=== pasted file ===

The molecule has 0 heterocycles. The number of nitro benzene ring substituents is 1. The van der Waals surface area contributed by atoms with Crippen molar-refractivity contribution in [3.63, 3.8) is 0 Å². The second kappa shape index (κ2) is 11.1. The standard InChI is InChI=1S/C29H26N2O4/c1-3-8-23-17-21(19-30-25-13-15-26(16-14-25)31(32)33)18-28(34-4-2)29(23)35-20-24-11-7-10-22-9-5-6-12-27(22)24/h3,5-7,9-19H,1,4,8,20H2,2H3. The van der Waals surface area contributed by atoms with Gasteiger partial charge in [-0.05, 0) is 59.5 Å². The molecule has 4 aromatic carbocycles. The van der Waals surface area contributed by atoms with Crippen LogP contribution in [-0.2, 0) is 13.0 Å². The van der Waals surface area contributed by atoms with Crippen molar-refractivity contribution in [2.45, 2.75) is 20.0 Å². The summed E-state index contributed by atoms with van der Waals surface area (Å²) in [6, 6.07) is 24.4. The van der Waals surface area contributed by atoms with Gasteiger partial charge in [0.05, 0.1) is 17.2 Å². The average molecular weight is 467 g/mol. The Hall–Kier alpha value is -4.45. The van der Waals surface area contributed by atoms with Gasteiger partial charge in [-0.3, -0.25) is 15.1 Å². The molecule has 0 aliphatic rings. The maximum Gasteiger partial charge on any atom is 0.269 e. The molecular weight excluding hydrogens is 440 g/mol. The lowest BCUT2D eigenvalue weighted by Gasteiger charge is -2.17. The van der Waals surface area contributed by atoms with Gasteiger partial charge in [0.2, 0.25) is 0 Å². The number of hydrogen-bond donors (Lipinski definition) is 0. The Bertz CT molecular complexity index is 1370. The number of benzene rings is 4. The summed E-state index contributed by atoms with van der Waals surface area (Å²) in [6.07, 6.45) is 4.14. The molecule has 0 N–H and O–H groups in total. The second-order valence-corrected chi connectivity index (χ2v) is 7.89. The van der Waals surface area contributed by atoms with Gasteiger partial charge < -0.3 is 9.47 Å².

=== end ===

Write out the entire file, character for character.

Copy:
The molecule has 0 heterocycles. The number of nitro benzene ring substituents is 1. The van der Waals surface area contributed by atoms with Crippen molar-refractivity contribution in [3.63, 3.8) is 0 Å². The second kappa shape index (κ2) is 11.1. The standard InChI is InChI=1S/C29H26N2O4/c1-3-8-23-17-21(19-30-25-13-15-26(16-14-25)31(32)33)18-28(34-4-2)29(23)35-20-24-11-7-10-22-9-5-6-12-27(22)24/h3,5-7,9-19H,1,4,8,20H2,2H3. The van der Waals surface area contributed by atoms with Gasteiger partial charge in [-0.05, 0) is 59.5 Å². The molecule has 4 aromatic carbocycles. The van der Waals surface area contributed by atoms with Crippen LogP contribution in [-0.2, 0) is 13.0 Å². The van der Waals surface area contributed by atoms with Crippen molar-refractivity contribution in [2.45, 2.75) is 20.0 Å². The summed E-state index contributed by atoms with van der Waals surface area (Å²) in [6, 6.07) is 24.4. The van der Waals surface area contributed by atoms with Gasteiger partial charge in [0.05, 0.1) is 17.2 Å². The average molecular weight is 467 g/mol. The Hall–Kier alpha value is -4.45. The van der Waals surface area contributed by atoms with Gasteiger partial charge in [-0.3, -0.25) is 15.1 Å². The molecule has 0 aliphatic rings. The maximum Gasteiger partial charge on any atom is 0.269 e. The molecular weight excluding hydrogens is 440 g/mol. The lowest BCUT2D eigenvalue weighted by Gasteiger charge is -2.17. The van der Waals surface area contributed by atoms with Gasteiger partial charge in [0.2, 0.25) is 0 Å². The number of hydrogen-bond donors (Lipinski definition) is 0. The Bertz CT molecular complexity index is 1370. The number of benzene rings is 4. The summed E-state index contributed by atoms with van der Waals surface area (Å²) in [6.07, 6.45) is 4.14. The molecule has 0 N–H and O–H groups in total. The second-order valence-corrected chi connectivity index (χ2v) is 7.89. The van der Waals surface area contributed by atoms with Gasteiger partial charge < -0.3 is 9.47 Å².